Sunday, April 30, 2017

The Unpleasantness at the Airdrie Club

From The Old Wives’ Tale I turned to David Keenan’s This is Memorial Device, thinking there would be a nice parallel in terms of books written about a backwater at the beginning of one century looking back at the end of the previous one. I was expecting it to rabbit on, and to be sexually transgressive, but the bit with the fetishisation of rips in surgically enhanced breasts was so revolting I didn’t much feel like carrying on beyond page 60. If I return to it, the questions will be: can the writing engage, rather than blindside and barnstorm? Can it be funny rather than swift and shocking? Can it shut up for a minute? Can it express something other than velocity through its headlong (long, long) sentences, and can it separate out its narrative voices (which have so far varied only in one character’s fondness for parentheses)? Perhaps it can. My feeling at the moment is that it thinks, ‘I’ve got rock and roll on my side, I can say anything’, a circular righteousness in wrongness that actual rock and roll, having tunes, is in a better position to get away with. I mean, it could all collapse into hilarious farce, or work as a championing of the old underground ways of doing things pre-internet. But still, yuck.

Instead, I picked up one of S.’s Dorothy L. Sayers books, The Unpleasantness at the Belona Club, which has an interesting exchange towards the end between Lord Peter Wimsey (speaking first) and Ann Dorland, one of the suspects in the murder case, about books:

        ‘Reading is an escape to me. Is it to you?’
        ‘How do you mean?’
        ‘Well – it is to most people, I think. Servants and factory hands read about beautiful girls loved by dark, handsome men, all covered over with jewels and moving in scenes of gilded splendour. And passionate spinsters read Ethel M. Dell. And dull men in offices read detective stories. They wouldn’t, if murder and police entered into their lives.’ […]
        ‘I don’t know,’ said Ann Dorland. ‘Of course, a detective story keeps your brain occupied. Rather like chess. Do you play chess?’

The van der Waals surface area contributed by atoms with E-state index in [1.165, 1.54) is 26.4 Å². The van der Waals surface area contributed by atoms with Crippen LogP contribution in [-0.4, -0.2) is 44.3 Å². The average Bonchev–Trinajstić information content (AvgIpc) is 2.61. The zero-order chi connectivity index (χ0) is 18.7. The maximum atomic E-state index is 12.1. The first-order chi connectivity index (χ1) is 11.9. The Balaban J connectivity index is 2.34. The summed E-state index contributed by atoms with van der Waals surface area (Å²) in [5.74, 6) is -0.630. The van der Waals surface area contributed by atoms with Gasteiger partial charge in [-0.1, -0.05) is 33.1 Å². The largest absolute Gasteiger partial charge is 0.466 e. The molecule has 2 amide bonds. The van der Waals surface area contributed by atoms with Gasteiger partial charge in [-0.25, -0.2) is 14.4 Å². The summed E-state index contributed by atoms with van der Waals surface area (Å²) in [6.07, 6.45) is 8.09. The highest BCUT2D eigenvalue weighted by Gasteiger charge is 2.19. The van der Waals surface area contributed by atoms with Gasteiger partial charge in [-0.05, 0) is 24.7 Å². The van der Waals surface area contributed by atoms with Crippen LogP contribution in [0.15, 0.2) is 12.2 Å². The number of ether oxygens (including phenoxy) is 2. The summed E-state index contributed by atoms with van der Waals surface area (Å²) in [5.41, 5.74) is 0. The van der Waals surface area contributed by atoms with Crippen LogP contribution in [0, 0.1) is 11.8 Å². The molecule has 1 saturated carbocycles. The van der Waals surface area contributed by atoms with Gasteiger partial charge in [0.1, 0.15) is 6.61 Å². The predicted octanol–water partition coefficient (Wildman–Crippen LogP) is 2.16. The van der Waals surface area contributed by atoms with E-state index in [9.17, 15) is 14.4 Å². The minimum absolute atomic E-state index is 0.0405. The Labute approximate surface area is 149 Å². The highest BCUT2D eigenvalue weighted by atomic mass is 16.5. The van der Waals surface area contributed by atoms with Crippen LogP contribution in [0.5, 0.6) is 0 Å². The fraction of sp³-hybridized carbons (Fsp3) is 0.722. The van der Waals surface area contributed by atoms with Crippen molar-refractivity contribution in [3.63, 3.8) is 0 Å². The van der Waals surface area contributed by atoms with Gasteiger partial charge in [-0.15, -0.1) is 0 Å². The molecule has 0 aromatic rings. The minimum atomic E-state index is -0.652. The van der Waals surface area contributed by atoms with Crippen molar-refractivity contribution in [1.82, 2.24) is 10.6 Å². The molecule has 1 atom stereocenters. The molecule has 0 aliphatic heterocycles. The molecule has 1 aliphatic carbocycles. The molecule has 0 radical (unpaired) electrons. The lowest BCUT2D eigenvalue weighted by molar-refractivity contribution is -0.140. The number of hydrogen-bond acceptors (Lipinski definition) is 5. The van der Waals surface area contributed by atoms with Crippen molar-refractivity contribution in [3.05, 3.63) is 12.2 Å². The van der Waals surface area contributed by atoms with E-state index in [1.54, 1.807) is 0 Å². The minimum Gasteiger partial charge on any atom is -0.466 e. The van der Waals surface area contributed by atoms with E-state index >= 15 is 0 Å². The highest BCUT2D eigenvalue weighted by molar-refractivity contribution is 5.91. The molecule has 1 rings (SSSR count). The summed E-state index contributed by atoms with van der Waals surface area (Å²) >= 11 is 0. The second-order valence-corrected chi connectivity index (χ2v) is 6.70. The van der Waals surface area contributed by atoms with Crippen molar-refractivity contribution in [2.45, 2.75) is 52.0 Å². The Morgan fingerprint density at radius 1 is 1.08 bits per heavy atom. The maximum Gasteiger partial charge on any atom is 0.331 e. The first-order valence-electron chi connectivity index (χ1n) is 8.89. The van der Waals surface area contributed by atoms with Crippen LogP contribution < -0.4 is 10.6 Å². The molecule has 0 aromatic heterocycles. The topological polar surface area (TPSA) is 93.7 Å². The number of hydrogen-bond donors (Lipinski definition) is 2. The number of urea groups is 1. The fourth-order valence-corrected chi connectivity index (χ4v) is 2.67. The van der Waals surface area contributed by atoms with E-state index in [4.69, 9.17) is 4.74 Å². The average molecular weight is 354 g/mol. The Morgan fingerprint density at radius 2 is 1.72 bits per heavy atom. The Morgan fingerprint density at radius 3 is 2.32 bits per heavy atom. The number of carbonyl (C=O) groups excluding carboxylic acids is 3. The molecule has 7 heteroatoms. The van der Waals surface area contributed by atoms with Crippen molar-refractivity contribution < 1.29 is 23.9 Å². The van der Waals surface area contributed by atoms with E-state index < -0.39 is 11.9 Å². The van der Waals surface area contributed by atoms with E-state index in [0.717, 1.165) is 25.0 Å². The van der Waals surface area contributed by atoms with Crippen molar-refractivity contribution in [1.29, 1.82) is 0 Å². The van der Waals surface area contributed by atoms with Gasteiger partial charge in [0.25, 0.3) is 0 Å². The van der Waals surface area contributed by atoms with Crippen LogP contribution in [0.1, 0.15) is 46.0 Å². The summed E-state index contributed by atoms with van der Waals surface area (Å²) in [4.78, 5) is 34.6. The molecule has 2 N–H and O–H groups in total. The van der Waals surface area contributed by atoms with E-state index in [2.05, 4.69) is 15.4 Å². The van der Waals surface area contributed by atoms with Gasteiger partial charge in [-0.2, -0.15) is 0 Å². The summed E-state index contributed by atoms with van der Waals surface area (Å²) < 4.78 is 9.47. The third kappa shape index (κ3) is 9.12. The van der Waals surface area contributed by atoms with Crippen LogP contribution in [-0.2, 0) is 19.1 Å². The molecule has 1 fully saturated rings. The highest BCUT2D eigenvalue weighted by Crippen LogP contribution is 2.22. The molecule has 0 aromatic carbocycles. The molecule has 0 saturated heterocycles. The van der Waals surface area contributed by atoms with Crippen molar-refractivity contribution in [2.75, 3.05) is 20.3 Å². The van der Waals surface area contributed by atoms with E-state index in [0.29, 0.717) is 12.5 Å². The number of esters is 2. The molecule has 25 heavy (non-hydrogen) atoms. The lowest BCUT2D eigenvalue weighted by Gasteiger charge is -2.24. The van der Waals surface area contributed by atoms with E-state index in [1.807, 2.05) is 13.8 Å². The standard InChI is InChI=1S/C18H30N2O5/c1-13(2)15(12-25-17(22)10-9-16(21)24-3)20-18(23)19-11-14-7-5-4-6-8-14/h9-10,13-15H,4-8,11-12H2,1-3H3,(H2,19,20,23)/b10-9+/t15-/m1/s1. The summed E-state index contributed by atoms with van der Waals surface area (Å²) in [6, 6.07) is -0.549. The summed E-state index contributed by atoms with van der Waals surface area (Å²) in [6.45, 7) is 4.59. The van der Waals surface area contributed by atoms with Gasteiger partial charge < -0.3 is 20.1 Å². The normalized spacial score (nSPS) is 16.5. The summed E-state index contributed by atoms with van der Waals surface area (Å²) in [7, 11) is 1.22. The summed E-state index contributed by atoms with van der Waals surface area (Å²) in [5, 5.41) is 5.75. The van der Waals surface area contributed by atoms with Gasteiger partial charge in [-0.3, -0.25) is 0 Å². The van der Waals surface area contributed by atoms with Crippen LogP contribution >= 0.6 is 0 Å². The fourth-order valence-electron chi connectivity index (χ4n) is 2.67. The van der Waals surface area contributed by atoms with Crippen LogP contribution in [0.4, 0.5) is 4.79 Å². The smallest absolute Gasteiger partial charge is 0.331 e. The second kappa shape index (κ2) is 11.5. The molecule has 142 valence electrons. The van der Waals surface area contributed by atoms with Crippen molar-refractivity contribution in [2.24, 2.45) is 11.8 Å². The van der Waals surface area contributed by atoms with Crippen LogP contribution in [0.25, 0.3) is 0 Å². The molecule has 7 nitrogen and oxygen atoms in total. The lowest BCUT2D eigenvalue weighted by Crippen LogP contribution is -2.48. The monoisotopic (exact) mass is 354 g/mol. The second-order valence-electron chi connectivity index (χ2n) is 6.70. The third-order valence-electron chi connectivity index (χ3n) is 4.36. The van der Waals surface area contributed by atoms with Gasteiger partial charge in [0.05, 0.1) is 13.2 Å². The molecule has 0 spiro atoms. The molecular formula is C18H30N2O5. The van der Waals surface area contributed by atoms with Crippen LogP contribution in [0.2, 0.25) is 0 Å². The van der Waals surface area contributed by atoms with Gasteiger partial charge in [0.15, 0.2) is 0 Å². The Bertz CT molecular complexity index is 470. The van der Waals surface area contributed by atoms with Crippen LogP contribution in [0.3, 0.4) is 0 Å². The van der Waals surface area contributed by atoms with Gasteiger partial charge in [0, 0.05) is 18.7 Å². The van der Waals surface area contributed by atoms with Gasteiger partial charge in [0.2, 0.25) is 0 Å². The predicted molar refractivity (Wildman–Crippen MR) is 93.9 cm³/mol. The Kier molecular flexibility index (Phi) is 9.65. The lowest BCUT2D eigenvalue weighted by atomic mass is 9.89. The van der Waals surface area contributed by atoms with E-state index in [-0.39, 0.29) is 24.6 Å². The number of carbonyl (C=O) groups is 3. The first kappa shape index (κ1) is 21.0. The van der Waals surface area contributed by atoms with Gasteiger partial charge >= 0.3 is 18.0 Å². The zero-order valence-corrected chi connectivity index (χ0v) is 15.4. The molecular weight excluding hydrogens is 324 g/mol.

‘No good at it. I like it – but I keep on thinking about the history of the various pieces, and the picturesqueness of the moves. I’m not a player.’
        ‘Nor am I. I wish I were.’
        ‘Yes – that would keep one’s mind off things with a vengeance. Draughts or dominos or patience would be even better. No connection with anything.’ (pp. 236-7)

Monday, April 17, 2017

Arnold Bennett – ‘The Old Wives’ Tale’

Bought from the rather wonderful Ironbridge Bookshop after a visit to Enginuity, a museum about how industrial things work. The shop has an entire wall of Penguin books sorted by colour: there’s a lot of orange, but also the dark blue-green of crime, and light blue for Pelican non-fiction. En masse, it’s a great effect. The book is set fifty miles north of Ironbridge, amongst the ‘Five Towns’, a lightly-fictionalised grouping based on six real towns which now constitute Stoke-on-Trent, and which, as observed in its opening pages, supplies the whole country with pottery, at the expense of ‘an architecture of ovens and chimneys’ and an ‘atmosphere […] as black as mud’. This, ‘that you may drink tea out of a teacup and toy with a chop on a plate’ (p. 19). It’s a grim opening, and a slightly misleading one, as the book is set mostly in a draper’s shop: retail, not industry, is its dominant milieu (hospitality plays a supporting role). The story follows two sisters, Constance and Sophia Baines, from when they are young, in the mid-nineteenth century, to when they are old, in the early twentieth. Constance stays at home and takes over the shop from her parents, marrying an assistant, Samuel Povey, along the way; Sophia elopes to Paris with a supplier’s representative, Gerald Scales, and lives there for thirty years, through the siege in 1870 during which she accumulates enough money (through charging high rent and meal prices) to set up her own boarding house. The smoke and the grime fade quickly from the Midlands portion of the narrative, returning only when they are seen afresh by Sophia after her long absence. In other words, the dirt is presented realistically: those who live with it all the time don’t notice it.